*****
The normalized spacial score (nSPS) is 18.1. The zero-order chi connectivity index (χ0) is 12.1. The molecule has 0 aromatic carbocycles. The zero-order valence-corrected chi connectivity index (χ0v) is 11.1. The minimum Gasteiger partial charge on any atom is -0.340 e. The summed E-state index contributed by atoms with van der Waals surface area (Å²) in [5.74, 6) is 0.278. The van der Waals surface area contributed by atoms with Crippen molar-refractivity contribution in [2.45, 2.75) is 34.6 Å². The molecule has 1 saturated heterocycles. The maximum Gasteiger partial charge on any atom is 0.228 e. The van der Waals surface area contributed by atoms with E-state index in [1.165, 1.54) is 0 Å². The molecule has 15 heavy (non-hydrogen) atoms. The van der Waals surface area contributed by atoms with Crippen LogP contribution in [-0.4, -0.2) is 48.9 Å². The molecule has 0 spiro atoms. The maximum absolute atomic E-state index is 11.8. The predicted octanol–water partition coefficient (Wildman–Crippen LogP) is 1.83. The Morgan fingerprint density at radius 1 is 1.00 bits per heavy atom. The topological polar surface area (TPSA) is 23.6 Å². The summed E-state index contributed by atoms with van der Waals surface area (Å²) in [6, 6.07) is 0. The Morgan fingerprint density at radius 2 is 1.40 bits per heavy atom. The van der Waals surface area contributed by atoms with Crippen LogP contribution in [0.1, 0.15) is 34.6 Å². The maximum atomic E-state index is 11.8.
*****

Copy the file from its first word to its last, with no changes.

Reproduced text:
The normalized spacial score (nSPS) is 18.1. The zero-order chi connectivity index (χ0) is 12.1. The molecule has 0 aromatic carbocycles. The zero-order valence-corrected chi connectivity index (χ0v) is 11.1. The minimum Gasteiger partial charge on any atom is -0.340 e. The summed E-state index contributed by atoms with van der Waals surface area (Å²) in [5.74, 6) is 0.278. The van der Waals surface area contributed by atoms with Crippen molar-refractivity contribution in [2.45, 2.75) is 34.6 Å². The molecule has 1 saturated heterocycles. The maximum Gasteiger partial charge on any atom is 0.228 e. The van der Waals surface area contributed by atoms with E-state index in [1.165, 1.54) is 0 Å². The molecule has 15 heavy (non-hydrogen) atoms. The van der Waals surface area contributed by atoms with Crippen LogP contribution in [-0.4, -0.2) is 48.9 Å². The molecule has 0 spiro atoms. The maximum absolute atomic E-state index is 11.8. The predicted octanol–water partition coefficient (Wildman–Crippen LogP) is 1.83. The Morgan fingerprint density at radius 1 is 1.00 bits per heavy atom. The topological polar surface area (TPSA) is 23.6 Å². The summed E-state index contributed by atoms with van der Waals surface area (Å²) in [6, 6.07) is 0. The Morgan fingerprint density at radius 2 is 1.40 bits per heavy atom. The van der Waals surface area contributed by atoms with Crippen LogP contribution in [0.1, 0.15) is 34.6 Å². The maximum atomic E-state index is 11.8.